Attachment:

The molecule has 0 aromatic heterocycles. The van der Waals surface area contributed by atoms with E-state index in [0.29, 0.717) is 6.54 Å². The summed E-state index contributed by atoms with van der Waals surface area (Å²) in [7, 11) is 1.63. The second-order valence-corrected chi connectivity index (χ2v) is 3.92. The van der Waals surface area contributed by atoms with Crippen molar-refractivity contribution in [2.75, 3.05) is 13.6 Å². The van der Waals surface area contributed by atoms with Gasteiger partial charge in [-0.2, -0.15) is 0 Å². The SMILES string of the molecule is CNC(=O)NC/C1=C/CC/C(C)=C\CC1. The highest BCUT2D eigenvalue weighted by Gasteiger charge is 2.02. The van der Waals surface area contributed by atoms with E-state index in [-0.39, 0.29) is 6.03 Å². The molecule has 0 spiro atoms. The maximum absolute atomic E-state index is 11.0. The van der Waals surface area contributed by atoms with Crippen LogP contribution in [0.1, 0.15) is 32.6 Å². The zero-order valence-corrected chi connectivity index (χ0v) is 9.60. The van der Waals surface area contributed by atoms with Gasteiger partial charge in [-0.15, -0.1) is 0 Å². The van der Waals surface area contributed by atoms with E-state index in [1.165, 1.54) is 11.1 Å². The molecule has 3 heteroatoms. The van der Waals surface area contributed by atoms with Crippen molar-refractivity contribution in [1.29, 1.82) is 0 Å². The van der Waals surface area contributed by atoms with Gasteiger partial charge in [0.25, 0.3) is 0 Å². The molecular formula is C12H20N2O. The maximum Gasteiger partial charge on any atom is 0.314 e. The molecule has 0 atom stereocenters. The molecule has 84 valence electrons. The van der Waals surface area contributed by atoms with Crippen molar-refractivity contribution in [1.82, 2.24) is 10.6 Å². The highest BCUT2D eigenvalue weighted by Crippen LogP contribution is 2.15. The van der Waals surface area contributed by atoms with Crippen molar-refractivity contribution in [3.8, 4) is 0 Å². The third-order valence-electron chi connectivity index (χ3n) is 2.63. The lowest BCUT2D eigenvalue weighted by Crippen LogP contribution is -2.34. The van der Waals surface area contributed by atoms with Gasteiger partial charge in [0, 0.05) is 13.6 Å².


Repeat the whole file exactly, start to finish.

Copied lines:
The molecule has 0 aromatic heterocycles. The van der Waals surface area contributed by atoms with E-state index in [0.29, 0.717) is 6.54 Å². The summed E-state index contributed by atoms with van der Waals surface area (Å²) in [7, 11) is 1.63. The second-order valence-corrected chi connectivity index (χ2v) is 3.92. The van der Waals surface area contributed by atoms with Crippen molar-refractivity contribution in [2.75, 3.05) is 13.6 Å². The van der Waals surface area contributed by atoms with Gasteiger partial charge in [-0.2, -0.15) is 0 Å². The SMILES string of the molecule is CNC(=O)NC/C1=C/CC/C(C)=C\CC1. The highest BCUT2D eigenvalue weighted by Gasteiger charge is 2.02. The van der Waals surface area contributed by atoms with E-state index in [-0.39, 0.29) is 6.03 Å². The molecule has 0 spiro atoms. The maximum absolute atomic E-state index is 11.0. The van der Waals surface area contributed by atoms with Crippen LogP contribution in [0.1, 0.15) is 32.6 Å². The zero-order valence-corrected chi connectivity index (χ0v) is 9.60. The van der Waals surface area contributed by atoms with Gasteiger partial charge in [-0.15, -0.1) is 0 Å². The van der Waals surface area contributed by atoms with E-state index in [1.165, 1.54) is 11.1 Å². The molecule has 3 heteroatoms. The van der Waals surface area contributed by atoms with Crippen molar-refractivity contribution in [1.29, 1.82) is 0 Å². The van der Waals surface area contributed by atoms with Gasteiger partial charge in [0.25, 0.3) is 0 Å². The molecular formula is C12H20N2O. The maximum Gasteiger partial charge on any atom is 0.314 e. The molecule has 0 atom stereocenters. The molecule has 84 valence electrons. The van der Waals surface area contributed by atoms with Crippen molar-refractivity contribution in [1.82, 2.24) is 10.6 Å². The highest BCUT2D eigenvalue weighted by Crippen LogP contribution is 2.15. The van der Waals surface area contributed by atoms with Crippen molar-refractivity contribution in [3.8, 4) is 0 Å². The third-order valence-electron chi connectivity index (χ3n) is 2.63. The lowest BCUT2D eigenvalue weighted by Crippen LogP contribution is -2.34. The van der Waals surface area contributed by atoms with Gasteiger partial charge in [0, 0.05) is 13.6 Å².